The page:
Speaking of Blondie… I’ve been a MASSIVE fan (specifically of Debbie Harry) since Harry’s guest appearance on The Muppets back in 1981! Blondie probably doesn’t need much introduction, as they are one of the truly legendary American rock and pop bands, so I’ll just skip the whole bit about them coming up in the New York punk scene, then hitting big with the disco classic “Heart of Glass,” and bringing rap to the attention of mainstream America with “Rapture” (which name drops Fab Five Freddy in the song and has Jean Michel Basquiat DJing a party in the music video!) and get right to this song… “I Didn’t Have the Nerve to Say No” is from the 1977 album, Plastic Letters, and it’s just a great, fun, playful tune. The feel of the song reminds me of a beach party (for some reason), with fun, chanted child-like lyrics, fragments of guitar chords, synth and organ parts dueling like a pillow fight, and light structural elements that build and build… No single element is overpowering, and the whole assemblage works to create an abstract but cohesive whole. It’s a great song for headphones. Fun and silly and BLONDIE… I don’t remember ever hearing it on the radio, but it could have been (ANOTHER) Top 40 hit, if it had been.
9. “Gut Feeling” by Devo
Devo, like Blondie, is another of my RELIGIOUS bands. I’ve loved them since I was a little kid, and I STILL love almost every song they’ve ever written. It’s a horrible crime that most people only know “Whip It.” As great as that song is, the band had so much f*cking RANGE… All weird of course. Anyway, “Gut Feeling” is a rave-up, a progressive sci-fi, spaghetti western stomper, with what almost sounds like a theremin warbling along with the guitars, piano, and drums. It’s a nervous cut that pushes the listener forward into a progressive breakdown. Things get weirder and creepier and more frantic until it all falls apart—just like in real life. Devo is brilliant, difficult as HELL to understand, but so goddam good once you catch the fever—and this cut, which I took from the 1990 Warner Bros Greatest Hits CD, is damn near perfect. (The song originally appeared on the 1978 album, Q: Are We Not Men? A: We Are Devo!)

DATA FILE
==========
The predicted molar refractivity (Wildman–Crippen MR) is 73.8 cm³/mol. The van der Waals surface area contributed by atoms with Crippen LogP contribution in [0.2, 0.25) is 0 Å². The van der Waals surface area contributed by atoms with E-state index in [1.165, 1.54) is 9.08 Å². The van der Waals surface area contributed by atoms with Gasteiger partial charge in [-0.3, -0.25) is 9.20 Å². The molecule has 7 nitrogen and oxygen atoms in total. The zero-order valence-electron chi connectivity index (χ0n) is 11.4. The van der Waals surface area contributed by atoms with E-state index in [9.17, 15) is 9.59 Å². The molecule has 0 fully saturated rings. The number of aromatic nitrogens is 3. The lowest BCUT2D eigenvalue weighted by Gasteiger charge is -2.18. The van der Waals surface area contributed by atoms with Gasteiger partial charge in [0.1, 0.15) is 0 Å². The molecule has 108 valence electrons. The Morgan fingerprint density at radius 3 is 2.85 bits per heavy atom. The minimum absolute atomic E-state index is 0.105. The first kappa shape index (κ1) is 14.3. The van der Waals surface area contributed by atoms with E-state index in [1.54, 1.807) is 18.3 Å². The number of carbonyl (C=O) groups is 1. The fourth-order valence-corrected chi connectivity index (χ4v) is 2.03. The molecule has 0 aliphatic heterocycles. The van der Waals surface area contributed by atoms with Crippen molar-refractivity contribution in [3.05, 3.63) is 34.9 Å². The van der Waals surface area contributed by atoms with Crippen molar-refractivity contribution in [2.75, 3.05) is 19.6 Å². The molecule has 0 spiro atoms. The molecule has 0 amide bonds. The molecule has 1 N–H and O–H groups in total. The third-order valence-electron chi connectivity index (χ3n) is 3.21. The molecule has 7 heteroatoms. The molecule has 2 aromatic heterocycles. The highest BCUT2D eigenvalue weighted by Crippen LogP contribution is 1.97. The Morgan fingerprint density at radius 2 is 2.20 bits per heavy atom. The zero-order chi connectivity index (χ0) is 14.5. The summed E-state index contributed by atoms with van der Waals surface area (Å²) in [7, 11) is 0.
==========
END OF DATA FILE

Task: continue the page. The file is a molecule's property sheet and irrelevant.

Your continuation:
10. “Polkas on 45” by “Weird Al” Yankovic
What happens when you take Devo, The Police, Deep Purple, Berlin, Rolling Stones, The Beatles, The Who, Talking Heads, Hendrix and so on…and you do them as a rapid fire, oompah polka cover medley? You get “Polkas on 45” from the 1984 album “Weird Al” Yankovic in 3-D. It’s very funny, and a cut that I’ve loved since the mid-1980s when my brothers and I first got the tape. Novelty songs don’t get much respect, but screw that. It’s important for people not to take themselves too seriously AND to laugh every once in a while. Weird Al can DEFINITELY bring the laughs. Considering the fact that he’s been doing song parodies since 1976 (!!!) (that’s FOUR DECADES, folks!) and he’s still going strong, it’s safe to say that he’s out-performed (and even out lived) almost EVERY performer that he’s parodied! Let’s hear it for another four decades of Al!!!
And that’s about it for my first TEN CUTS segment. Let me know what you think. I’m probably going to keep doing them whether anyone likes them or not because it’s fun for ME, but if you HATE this type of thing, let me know so I can make fun of you! Okay, thanks for stopping by!
—Richard F. Yates
(Primitive Thoughtician and Supreme Bunny Lord of The P.E.W.)